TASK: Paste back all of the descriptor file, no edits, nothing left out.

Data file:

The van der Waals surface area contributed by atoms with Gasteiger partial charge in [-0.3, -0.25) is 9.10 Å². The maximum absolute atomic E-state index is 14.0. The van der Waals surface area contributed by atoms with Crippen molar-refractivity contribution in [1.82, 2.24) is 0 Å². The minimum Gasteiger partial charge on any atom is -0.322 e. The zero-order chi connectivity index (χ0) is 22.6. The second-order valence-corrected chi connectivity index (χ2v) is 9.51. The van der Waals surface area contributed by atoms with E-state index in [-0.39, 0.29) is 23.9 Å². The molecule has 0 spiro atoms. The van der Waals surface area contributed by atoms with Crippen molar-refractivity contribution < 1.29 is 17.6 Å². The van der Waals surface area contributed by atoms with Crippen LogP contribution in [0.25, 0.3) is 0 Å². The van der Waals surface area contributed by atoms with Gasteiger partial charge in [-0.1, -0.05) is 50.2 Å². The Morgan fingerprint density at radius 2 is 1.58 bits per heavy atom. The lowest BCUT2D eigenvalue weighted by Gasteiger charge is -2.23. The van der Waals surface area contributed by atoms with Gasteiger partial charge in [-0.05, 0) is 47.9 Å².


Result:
The van der Waals surface area contributed by atoms with Gasteiger partial charge in [-0.3, -0.25) is 9.10 Å². The maximum absolute atomic E-state index is 14.0. The van der Waals surface area contributed by atoms with Crippen molar-refractivity contribution in [1.82, 2.24) is 0 Å². The minimum Gasteiger partial charge on any atom is -0.322 e. The zero-order chi connectivity index (χ0) is 22.6. The second-order valence-corrected chi connectivity index (χ2v) is 9.51. The van der Waals surface area contributed by atoms with E-state index in [-0.39, 0.29) is 23.9 Å². The molecule has 0 spiro atoms. The van der Waals surface area contributed by atoms with Crippen molar-refractivity contribution < 1.29 is 17.6 Å². The van der Waals surface area contributed by atoms with Crippen LogP contribution in [0.25, 0.3) is 0 Å². The van der Waals surface area contributed by atoms with Gasteiger partial charge in [-0.1, -0.05) is 50.2 Å². The Morgan fingerprint density at radius 2 is 1.58 bits per heavy atom. The lowest BCUT2D eigenvalue weighted by Gasteiger charge is -2.23. The van der Waals surface area contributed by atoms with Gasteiger partial charge in [-0.05, 0) is 47.9 Å².